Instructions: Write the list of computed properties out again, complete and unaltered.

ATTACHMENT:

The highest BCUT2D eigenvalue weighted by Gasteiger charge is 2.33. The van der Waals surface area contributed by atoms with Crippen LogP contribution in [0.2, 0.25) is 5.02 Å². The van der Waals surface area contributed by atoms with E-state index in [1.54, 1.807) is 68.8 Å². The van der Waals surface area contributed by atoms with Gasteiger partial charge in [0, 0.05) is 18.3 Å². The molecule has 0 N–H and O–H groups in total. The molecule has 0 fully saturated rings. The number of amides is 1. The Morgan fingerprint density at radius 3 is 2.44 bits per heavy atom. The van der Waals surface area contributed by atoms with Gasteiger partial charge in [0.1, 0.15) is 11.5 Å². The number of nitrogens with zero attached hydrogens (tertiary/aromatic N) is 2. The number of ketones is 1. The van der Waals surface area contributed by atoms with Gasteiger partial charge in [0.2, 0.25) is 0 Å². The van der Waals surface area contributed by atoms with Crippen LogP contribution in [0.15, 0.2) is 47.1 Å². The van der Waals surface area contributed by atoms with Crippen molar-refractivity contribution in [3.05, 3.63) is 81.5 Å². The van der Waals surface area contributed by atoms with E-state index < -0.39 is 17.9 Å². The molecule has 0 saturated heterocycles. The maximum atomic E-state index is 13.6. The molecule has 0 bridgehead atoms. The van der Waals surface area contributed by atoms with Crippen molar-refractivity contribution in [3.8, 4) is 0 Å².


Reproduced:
The highest BCUT2D eigenvalue weighted by Gasteiger charge is 2.33. The van der Waals surface area contributed by atoms with Crippen LogP contribution in [0.2, 0.25) is 5.02 Å². The van der Waals surface area contributed by atoms with E-state index in [1.54, 1.807) is 68.8 Å². The van der Waals surface area contributed by atoms with Gasteiger partial charge in [0, 0.05) is 18.3 Å². The molecule has 0 N–H and O–H groups in total. The molecule has 0 fully saturated rings. The number of amides is 1. The Morgan fingerprint density at radius 3 is 2.44 bits per heavy atom. The van der Waals surface area contributed by atoms with Gasteiger partial charge in [0.1, 0.15) is 11.5 Å². The number of nitrogens with zero attached hydrogens (tertiary/aromatic N) is 2. The number of ketones is 1. The van der Waals surface area contributed by atoms with Gasteiger partial charge in [0.2, 0.25) is 0 Å². The van der Waals surface area contributed by atoms with Crippen LogP contribution in [0.15, 0.2) is 47.1 Å². The van der Waals surface area contributed by atoms with Crippen molar-refractivity contribution in [3.05, 3.63) is 81.5 Å². The van der Waals surface area contributed by atoms with E-state index < -0.39 is 17.9 Å². The molecule has 0 saturated heterocycles. The maximum atomic E-state index is 13.6. The molecule has 0 bridgehead atoms. The van der Waals surface area contributed by atoms with Crippen molar-refractivity contribution in [3.8, 4) is 0 Å².